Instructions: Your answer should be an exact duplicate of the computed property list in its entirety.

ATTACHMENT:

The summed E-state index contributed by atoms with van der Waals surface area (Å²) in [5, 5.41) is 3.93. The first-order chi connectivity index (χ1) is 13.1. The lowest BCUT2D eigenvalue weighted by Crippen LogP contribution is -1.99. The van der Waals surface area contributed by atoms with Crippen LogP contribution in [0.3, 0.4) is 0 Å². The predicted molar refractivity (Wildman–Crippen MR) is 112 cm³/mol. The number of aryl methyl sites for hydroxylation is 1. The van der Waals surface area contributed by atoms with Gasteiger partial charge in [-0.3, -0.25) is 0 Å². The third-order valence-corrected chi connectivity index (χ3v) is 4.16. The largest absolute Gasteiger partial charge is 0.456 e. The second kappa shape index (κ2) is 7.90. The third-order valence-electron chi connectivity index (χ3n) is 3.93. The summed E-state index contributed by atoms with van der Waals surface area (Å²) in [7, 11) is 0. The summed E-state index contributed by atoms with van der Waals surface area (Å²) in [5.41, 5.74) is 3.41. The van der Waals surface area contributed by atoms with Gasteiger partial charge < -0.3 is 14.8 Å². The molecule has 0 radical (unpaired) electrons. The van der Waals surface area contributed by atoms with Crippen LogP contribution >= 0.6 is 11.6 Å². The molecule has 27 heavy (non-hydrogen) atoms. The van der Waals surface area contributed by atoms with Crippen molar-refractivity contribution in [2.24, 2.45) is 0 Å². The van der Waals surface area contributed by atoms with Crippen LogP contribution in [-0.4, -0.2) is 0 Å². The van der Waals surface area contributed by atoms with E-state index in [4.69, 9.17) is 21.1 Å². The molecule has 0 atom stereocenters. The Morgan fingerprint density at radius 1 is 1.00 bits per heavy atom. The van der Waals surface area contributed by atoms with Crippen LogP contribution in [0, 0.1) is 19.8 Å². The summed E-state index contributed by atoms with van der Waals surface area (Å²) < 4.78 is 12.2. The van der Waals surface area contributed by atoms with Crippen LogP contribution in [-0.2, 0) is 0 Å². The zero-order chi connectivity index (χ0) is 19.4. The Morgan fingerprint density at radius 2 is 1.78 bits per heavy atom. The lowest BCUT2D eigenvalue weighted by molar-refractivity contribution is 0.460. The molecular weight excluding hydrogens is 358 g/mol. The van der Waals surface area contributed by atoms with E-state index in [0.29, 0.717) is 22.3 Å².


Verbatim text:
The summed E-state index contributed by atoms with van der Waals surface area (Å²) in [5, 5.41) is 3.93. The first-order chi connectivity index (χ1) is 13.1. The lowest BCUT2D eigenvalue weighted by Crippen LogP contribution is -1.99. The van der Waals surface area contributed by atoms with Crippen LogP contribution in [0.3, 0.4) is 0 Å². The predicted molar refractivity (Wildman–Crippen MR) is 112 cm³/mol. The number of aryl methyl sites for hydroxylation is 1. The van der Waals surface area contributed by atoms with Gasteiger partial charge in [-0.3, -0.25) is 0 Å². The third-order valence-corrected chi connectivity index (χ3v) is 4.16. The largest absolute Gasteiger partial charge is 0.456 e. The second kappa shape index (κ2) is 7.90. The third-order valence-electron chi connectivity index (χ3n) is 3.93. The summed E-state index contributed by atoms with van der Waals surface area (Å²) in [7, 11) is 0. The summed E-state index contributed by atoms with van der Waals surface area (Å²) in [5.41, 5.74) is 3.41. The van der Waals surface area contributed by atoms with Gasteiger partial charge < -0.3 is 14.8 Å². The molecule has 0 radical (unpaired) electrons. The van der Waals surface area contributed by atoms with Crippen LogP contribution >= 0.6 is 11.6 Å². The molecule has 27 heavy (non-hydrogen) atoms. The van der Waals surface area contributed by atoms with Crippen molar-refractivity contribution in [2.24, 2.45) is 0 Å². The van der Waals surface area contributed by atoms with Crippen LogP contribution in [-0.4, -0.2) is 0 Å². The van der Waals surface area contributed by atoms with E-state index in [4.69, 9.17) is 21.1 Å². The molecule has 0 atom stereocenters. The Morgan fingerprint density at radius 1 is 1.00 bits per heavy atom. The van der Waals surface area contributed by atoms with Crippen LogP contribution in [0, 0.1) is 19.8 Å². The summed E-state index contributed by atoms with van der Waals surface area (Å²) < 4.78 is 12.2. The van der Waals surface area contributed by atoms with Crippen LogP contribution in [-0.2, 0) is 0 Å². The zero-order chi connectivity index (χ0) is 19.4. The Morgan fingerprint density at radius 2 is 1.78 bits per heavy atom. The lowest BCUT2D eigenvalue weighted by molar-refractivity contribution is 0.460. The molecular weight excluding hydrogens is 358 g/mol. The van der Waals surface area contributed by atoms with E-state index in [0.29, 0.717) is 22.3 Å².